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Today's word on journalism

Friday, May 12, 2006

THE FINAL WORD

PETERSBORO, Utah -- Gloom like a Bulwer-Lyttonesque pall hung heavily over the Cache Valley as word came that the WORD had gone.

"As he stared at her ample bosom, he daydreamed of the dual Stromberg carburetors in his vintage Triumph Spitfire. . . ." No, wait. . . . That's actual Bulwer-Lyttonism. Scratch it.

We conclude, with joy and trumpets and a tankard or two, the 10th season of TODAY'S WORD ON JOURNALISM. What began in 1995 as a professor's strategy to get his students to read email (guess that worked!) now has spread, birdflu-like, far beyond that unwilling audience to self-flagellating WORD volunteers on five-and-a-half continents. But the willing and unwilling alike--the halt and addled and addicted and deluded--will have to get a life and smell the roses, for a while anyway.

Today marks the end of the WORD for this academic season. Even ere the rosy dawn that didth bust o'er this glade, this vale, this happy home. . . . ooops. Avert already, Sir Bulwer, you mangy cur!!!!

See you in the fall. . . TP

ASUSU president looks at improving judicial role in student appeals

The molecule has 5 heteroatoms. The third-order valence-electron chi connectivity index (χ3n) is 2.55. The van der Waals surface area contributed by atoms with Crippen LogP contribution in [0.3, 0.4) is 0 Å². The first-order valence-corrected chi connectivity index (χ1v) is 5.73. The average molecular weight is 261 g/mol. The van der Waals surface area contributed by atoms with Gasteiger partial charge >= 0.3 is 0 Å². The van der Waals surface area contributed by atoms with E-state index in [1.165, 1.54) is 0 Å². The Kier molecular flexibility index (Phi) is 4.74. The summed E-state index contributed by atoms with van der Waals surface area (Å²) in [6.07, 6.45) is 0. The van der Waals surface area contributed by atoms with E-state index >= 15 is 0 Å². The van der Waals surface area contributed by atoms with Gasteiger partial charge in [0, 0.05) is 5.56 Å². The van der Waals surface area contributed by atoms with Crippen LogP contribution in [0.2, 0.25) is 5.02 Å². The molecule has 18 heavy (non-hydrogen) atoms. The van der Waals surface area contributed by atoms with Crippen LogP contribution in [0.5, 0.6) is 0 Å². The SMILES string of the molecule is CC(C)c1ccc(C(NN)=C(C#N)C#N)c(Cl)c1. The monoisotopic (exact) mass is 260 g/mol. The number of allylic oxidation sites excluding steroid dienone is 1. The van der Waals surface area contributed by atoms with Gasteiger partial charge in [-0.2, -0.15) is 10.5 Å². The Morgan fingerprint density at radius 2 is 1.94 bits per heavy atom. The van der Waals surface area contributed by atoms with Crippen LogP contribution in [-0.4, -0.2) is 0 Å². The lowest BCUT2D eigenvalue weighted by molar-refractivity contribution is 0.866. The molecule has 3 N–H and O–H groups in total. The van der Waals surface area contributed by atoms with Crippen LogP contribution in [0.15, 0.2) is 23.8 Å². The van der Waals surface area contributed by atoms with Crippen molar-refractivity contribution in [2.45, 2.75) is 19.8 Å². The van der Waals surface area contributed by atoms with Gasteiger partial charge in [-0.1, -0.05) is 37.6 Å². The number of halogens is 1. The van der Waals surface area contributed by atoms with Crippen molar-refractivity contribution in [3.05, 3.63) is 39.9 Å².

By Aaron Falk

April 28, 2006 | Less than a week after ASUSU President Noah Riley was sworn into office, Riley says his priorities are already changing. In its second year since the student government was restructured into two legislative bodies, Riley said Friday one of the top priorities of his administration will be to include a third, judicial body.

"The idea behind the restructure is checks and balances," he said. "I think we need to improve the judicial side of things."

Riley said he will try to stimulate the little-used hearing pool as a means for students to appeal alleged violations of the student code.

Former Academic Senate President Spencer Watts focused much of his attention on improving the student code to allow for student appeals, and Riley said he wants people to take advantage of the 17-member panel that includes four students.

"A lot of the time (the panel) works in the student's favor," Riley said.

Riley said he was surprised by the minimal legislation produced by the outgoing council, saying he thought the multi-body government would produce twice as much as previous years. Last week the new senate members created an informal list of legislation they would like to see passed next year. Riley said he plans to get that same head start with the Executive Council. Among Riley's other top priorities are support of the U-STAR initiative and the yearly push to lower residency restrictions for Idaho students.

Having shadowed outgoing president Quinn Millet over the past few weeks, Riley said he has gained a better understanding of the process, but said his priorities may again change as he becomes more comfortable and involved.

"I have a better perspective of things, but there are so many issues that you have to jump in first before you figure it out," he said.
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